Appletons' Cyclopædia of American Biography/Krohn, Joseph Hyacinthe

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Appletons' Cyclopædia of American Biography
Krohn, Joseph Hyacinthe
Edition of 1892. See also Joseph-Hyacinthe-Isidore Krohm, and our Appletons' Cyclopædia of American Biography disclaimer.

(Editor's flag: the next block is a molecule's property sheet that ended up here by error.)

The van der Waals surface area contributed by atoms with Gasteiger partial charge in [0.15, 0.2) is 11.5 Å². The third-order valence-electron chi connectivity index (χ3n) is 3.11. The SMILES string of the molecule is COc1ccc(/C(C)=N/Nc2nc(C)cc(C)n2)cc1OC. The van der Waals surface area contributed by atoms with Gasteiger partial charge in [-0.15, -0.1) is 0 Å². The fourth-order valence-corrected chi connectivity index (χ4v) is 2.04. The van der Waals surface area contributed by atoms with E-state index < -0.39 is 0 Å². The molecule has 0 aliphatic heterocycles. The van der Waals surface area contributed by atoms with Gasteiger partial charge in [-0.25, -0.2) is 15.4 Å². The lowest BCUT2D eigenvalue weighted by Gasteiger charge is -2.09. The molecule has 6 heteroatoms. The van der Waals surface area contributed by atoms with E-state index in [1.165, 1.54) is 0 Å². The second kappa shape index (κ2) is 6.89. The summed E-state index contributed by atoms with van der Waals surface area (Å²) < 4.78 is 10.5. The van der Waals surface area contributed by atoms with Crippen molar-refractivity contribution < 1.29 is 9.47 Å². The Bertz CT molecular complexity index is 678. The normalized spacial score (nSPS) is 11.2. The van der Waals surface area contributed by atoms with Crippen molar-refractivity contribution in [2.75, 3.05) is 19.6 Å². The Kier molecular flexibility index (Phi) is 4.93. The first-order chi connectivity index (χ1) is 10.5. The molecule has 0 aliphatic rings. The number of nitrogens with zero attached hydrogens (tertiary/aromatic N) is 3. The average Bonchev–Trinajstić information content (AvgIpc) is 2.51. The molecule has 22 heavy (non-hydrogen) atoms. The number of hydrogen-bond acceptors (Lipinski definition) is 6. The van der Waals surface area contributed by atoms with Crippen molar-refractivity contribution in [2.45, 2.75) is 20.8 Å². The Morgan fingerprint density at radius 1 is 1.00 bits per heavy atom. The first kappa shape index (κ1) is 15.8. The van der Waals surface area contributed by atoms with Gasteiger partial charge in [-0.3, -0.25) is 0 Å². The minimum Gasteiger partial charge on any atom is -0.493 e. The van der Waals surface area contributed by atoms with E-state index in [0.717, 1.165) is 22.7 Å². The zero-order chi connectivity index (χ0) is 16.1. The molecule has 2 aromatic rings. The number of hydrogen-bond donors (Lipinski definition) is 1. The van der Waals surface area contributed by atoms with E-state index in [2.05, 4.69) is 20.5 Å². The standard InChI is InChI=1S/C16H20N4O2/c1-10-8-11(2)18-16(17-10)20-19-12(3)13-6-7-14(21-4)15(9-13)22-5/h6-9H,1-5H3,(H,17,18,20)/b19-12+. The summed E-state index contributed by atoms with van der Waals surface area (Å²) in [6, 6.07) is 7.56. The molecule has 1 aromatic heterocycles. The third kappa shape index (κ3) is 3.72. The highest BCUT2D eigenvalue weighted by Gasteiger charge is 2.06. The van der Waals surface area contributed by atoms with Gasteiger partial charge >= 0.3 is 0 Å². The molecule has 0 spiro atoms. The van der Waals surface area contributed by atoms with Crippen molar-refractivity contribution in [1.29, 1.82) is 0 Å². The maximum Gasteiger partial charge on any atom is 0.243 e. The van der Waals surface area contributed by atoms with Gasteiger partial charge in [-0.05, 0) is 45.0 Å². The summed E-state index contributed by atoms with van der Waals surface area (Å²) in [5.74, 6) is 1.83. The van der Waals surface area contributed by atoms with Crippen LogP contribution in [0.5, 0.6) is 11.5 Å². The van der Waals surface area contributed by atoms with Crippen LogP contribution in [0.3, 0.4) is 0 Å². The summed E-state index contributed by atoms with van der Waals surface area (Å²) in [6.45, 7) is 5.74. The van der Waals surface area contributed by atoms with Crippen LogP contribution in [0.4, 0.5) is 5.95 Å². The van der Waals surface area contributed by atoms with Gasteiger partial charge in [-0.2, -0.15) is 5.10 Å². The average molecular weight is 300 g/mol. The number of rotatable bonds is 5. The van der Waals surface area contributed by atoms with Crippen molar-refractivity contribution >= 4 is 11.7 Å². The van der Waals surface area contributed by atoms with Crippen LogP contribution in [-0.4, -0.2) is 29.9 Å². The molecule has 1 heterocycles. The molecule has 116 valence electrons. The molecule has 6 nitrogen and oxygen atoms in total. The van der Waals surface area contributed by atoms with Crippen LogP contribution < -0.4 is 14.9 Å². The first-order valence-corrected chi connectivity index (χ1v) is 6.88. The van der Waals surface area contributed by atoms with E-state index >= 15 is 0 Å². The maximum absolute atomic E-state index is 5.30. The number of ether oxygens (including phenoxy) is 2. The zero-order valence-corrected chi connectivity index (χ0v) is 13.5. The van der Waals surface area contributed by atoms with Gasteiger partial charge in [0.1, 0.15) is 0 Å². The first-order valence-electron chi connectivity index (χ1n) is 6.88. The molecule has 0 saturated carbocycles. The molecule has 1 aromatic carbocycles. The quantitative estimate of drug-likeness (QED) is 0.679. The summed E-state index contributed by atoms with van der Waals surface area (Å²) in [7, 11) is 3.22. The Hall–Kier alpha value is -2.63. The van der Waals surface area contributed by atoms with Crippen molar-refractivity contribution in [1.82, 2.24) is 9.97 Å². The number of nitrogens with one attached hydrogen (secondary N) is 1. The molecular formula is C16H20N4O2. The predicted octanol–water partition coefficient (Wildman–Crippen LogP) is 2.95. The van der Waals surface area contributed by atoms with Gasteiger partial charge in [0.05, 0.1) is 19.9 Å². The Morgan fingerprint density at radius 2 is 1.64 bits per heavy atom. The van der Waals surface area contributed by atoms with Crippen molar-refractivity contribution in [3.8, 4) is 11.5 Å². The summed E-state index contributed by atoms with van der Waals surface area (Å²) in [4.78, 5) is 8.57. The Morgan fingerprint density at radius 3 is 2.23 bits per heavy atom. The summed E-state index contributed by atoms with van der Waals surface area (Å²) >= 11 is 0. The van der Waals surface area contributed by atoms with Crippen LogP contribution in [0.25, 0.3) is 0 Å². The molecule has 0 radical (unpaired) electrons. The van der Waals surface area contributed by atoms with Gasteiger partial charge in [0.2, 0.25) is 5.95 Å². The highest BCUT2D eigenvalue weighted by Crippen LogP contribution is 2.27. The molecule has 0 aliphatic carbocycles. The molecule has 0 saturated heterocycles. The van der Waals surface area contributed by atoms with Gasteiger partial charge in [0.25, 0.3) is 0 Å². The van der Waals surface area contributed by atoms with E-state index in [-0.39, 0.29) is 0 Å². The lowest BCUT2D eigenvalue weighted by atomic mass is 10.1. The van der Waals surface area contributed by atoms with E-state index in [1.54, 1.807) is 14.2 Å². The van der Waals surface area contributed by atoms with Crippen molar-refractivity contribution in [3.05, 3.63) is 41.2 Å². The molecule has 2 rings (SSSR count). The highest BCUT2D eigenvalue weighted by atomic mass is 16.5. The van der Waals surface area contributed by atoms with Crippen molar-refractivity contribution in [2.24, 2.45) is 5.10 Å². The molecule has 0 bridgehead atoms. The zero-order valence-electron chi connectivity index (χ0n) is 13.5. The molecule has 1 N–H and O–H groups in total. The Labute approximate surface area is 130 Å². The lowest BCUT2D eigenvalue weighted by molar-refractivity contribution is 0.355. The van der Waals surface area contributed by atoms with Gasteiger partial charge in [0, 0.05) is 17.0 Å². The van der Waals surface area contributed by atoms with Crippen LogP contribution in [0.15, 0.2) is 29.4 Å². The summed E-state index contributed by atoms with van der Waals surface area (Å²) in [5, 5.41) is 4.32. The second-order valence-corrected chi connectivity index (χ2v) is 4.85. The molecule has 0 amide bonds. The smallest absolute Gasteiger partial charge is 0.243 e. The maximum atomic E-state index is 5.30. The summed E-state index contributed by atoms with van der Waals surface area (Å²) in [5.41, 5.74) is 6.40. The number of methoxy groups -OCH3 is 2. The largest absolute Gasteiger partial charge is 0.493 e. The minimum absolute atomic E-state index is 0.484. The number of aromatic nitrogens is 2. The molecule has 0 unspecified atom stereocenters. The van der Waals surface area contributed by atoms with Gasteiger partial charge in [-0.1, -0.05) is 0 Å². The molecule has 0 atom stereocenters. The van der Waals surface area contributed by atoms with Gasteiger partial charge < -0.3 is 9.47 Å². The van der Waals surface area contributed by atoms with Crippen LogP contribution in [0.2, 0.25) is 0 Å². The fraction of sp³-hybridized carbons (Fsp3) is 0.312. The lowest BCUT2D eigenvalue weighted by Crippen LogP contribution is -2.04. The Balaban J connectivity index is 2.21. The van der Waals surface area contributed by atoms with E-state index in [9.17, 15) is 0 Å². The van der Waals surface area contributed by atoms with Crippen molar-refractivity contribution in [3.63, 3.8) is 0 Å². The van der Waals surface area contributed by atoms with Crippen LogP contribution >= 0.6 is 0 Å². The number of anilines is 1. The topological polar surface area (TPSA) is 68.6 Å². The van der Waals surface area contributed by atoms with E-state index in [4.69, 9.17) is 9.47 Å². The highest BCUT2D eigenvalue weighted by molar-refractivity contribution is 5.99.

KROHN, Joseph Hyacinthe, French mariner, b. in Neuville, France, 16 Aug., 1766; d. in Saint Jean d'Angely, 21 March, 1823. He entered the navy in 1782, was wounded in an engagement with the English in the waters of St. Croix, and served in Santo Domingo from 1789 till 1795, where he won the commission of frigate-captain. He commanded the French navy in Guadeloupe under Hugues from 1795 till 1799, and fought several successful engagements with the English fleet, which enabled the captain-general to reconquer all the French colonies in the West Indies. Krohn would have risen to the highest ranks had not his education been neglected. In 1801-'2 he com- manded a division of the expedition to Santo Domingo, but he lost all his crew from yellow fever in Havana. The admiral gave him orders to burn his ship, but Krohn opened the prisons in Havana, and recruiting 500 outlaws, maintained such strict discipline that he captured three English men-of-war. From 1804 till 1808 he commanded the station of Santo Domingo, and inflicted great damage on English commerce. He resigned in 1814, when he received the rank of commodore.